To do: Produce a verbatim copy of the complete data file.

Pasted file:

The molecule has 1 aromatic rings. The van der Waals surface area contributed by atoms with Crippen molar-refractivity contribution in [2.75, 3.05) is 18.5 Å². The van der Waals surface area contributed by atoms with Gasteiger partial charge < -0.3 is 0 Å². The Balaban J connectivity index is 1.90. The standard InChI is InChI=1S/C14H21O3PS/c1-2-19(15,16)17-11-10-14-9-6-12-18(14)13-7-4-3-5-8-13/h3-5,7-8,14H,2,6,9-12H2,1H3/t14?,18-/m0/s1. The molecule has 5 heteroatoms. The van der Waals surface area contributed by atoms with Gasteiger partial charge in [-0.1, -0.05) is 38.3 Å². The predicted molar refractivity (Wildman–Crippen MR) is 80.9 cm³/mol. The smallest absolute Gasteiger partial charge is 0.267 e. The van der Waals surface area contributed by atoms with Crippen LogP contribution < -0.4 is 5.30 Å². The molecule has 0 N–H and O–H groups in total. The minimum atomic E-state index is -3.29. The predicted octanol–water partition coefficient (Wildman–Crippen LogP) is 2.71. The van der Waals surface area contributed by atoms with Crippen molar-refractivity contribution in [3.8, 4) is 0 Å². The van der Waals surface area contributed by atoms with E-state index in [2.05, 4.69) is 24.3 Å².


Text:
The molecule has 1 aromatic rings. The van der Waals surface area contributed by atoms with Crippen molar-refractivity contribution in [2.75, 3.05) is 18.5 Å². The van der Waals surface area contributed by atoms with Gasteiger partial charge < -0.3 is 0 Å². The Balaban J connectivity index is 1.90. The standard InChI is InChI=1S/C14H21O3PS/c1-2-19(15,16)17-11-10-14-9-6-12-18(14)13-7-4-3-5-8-13/h3-5,7-8,14H,2,6,9-12H2,1H3/t14?,18-/m0/s1. The molecule has 5 heteroatoms. The van der Waals surface area contributed by atoms with Gasteiger partial charge in [-0.1, -0.05) is 38.3 Å². The predicted molar refractivity (Wildman–Crippen MR) is 80.9 cm³/mol. The smallest absolute Gasteiger partial charge is 0.267 e. The van der Waals surface area contributed by atoms with Crippen LogP contribution < -0.4 is 5.30 Å². The molecule has 0 N–H and O–H groups in total. The minimum atomic E-state index is -3.29. The predicted octanol–water partition coefficient (Wildman–Crippen LogP) is 2.71. The van der Waals surface area contributed by atoms with Crippen molar-refractivity contribution in [3.8, 4) is 0 Å². The van der Waals surface area contributed by atoms with E-state index in [2.05, 4.69) is 24.3 Å².